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Which one to begin with?

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#1 Guest_**DONOTDELETE**_*

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Posted 23 July 2004 - 02:10 PM

Hi All,
I want to become a ameature astrologer. I don't know where to begin. I want to start with a binocular. But I don't know which one to buy. Can anybody suggest which one to choose and how to jump start my space viewing.

Thank you
Saikrishna

#2 Craig Simmons

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Posted 23 July 2004 - 02:14 PM

Hi Saikrishna, that would be amateur astronomer. Astrology is something found in newspapers. How much are you looking to spend? Welcome to the hobby.

#3 Guest_**DONOTDELETE**_*

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Posted 23 July 2004 - 02:22 PM

Craig,
Thanks for the correction. I'm still learning english. I'm looking at $150.

Thanks
Saikrishna

#4 Craig Simmons

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Posted 23 July 2004 - 02:32 PM

At that price the size you want would be either 8x42mm or 10x50mm (or similar size) for hand held use. Anything larger will require a tripod which increases the cost. Oberwerk makes some good binos and are a good company to deal with. There's lots of good binos to choose from in that price range.

Here's a link to some reviews to give you an idea of what's available.

http://www.cloudynig...wflat.php/Cat/1,2,3,4,5,8,9,10/Number/63783/page/0/view/collapsed/sb/5/o/all/fpart/1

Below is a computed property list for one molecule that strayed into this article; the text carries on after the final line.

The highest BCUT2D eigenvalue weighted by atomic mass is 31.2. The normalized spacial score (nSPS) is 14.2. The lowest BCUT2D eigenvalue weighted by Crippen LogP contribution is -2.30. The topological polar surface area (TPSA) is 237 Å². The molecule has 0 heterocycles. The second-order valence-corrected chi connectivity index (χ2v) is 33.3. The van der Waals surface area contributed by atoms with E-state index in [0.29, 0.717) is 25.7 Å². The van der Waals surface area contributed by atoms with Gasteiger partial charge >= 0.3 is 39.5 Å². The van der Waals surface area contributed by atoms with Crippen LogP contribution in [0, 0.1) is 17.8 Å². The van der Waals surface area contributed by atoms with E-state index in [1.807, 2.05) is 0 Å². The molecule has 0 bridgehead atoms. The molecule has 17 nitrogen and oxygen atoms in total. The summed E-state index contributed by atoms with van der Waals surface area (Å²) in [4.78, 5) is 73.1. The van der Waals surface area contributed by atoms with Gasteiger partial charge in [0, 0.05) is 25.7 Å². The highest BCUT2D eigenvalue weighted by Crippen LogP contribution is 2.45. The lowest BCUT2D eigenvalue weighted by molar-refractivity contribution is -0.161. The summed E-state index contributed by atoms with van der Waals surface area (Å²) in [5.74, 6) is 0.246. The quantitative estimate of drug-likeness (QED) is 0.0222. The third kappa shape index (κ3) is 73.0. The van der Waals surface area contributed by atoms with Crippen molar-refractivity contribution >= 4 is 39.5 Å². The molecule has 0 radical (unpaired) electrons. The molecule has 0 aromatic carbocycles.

#5 KennyJ

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Posted 23 July 2004 - 02:40 PM

Welcome to CN Saikrishna !

There are too many models in too many different sizes , designed for different KINDS of viewing ( hand -held or mounted ) and even for different TYPES of astronomy ( wide -field scanning / moon / DSOs etc ) for there to possibly be ONE SINGLE answer to your question.

Yours is however quite a common question and I recommend you try to read as many posts as you can here on CN Binocular Forums.

As a rough guide , if you intend to hold a bino in hand when using them for astronomy , you will probably find your arms start to shake too much to get the full benefit from any magnification over around 10x.

Also any binocular either over 50mm in size or around 35 ozs in weight ( roughly 1 kilogram ) will probably be too HEAVY for extended use.

To start with I would recommend a 10 x 50.

From recent reviews and comments it sounds like you could do much worse than the Nikon Extreme , Pentax PCF , Minolta Activa , Olympus or Oberwerk in that price range , but it is VERY adviseable to try before you buy.

Different people have different shaped faces , differently shaped and set eyes , and above all , different OPINIONS about what is hot and what is NOT !

Good luck with your quest !

Kenny.

#6 Guest_**DONOTDELETE**_*

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Posted 23 July 2004 - 04:08 PM